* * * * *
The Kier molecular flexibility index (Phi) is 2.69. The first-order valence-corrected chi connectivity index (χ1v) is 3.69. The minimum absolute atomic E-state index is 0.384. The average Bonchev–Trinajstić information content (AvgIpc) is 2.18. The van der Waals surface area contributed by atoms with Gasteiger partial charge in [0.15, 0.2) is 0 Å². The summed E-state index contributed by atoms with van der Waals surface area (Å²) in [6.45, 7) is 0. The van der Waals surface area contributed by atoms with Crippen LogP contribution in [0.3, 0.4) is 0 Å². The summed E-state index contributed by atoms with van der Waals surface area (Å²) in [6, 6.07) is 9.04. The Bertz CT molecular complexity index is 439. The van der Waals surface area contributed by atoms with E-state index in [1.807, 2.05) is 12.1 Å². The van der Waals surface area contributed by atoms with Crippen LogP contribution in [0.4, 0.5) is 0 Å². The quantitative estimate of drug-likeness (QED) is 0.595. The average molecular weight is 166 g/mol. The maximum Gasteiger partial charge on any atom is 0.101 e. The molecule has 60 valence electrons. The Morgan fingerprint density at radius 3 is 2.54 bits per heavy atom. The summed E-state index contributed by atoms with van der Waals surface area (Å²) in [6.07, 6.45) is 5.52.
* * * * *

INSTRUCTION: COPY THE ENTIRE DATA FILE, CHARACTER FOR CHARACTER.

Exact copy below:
The Kier molecular flexibility index (Phi) is 2.69. The first-order valence-corrected chi connectivity index (χ1v) is 3.69. The minimum absolute atomic E-state index is 0.384. The average Bonchev–Trinajstić information content (AvgIpc) is 2.18. The van der Waals surface area contributed by atoms with Gasteiger partial charge in [0.15, 0.2) is 0 Å². The summed E-state index contributed by atoms with van der Waals surface area (Å²) in [6.45, 7) is 0. The van der Waals surface area contributed by atoms with Crippen LogP contribution in [0.3, 0.4) is 0 Å². The summed E-state index contributed by atoms with van der Waals surface area (Å²) in [6, 6.07) is 9.04. The Bertz CT molecular complexity index is 439. The van der Waals surface area contributed by atoms with E-state index in [1.807, 2.05) is 12.1 Å². The van der Waals surface area contributed by atoms with Crippen LogP contribution in [0.4, 0.5) is 0 Å². The quantitative estimate of drug-likeness (QED) is 0.595. The average molecular weight is 166 g/mol. The maximum Gasteiger partial charge on any atom is 0.101 e. The molecule has 60 valence electrons. The Morgan fingerprint density at radius 3 is 2.54 bits per heavy atom. The summed E-state index contributed by atoms with van der Waals surface area (Å²) in [6.07, 6.45) is 5.52.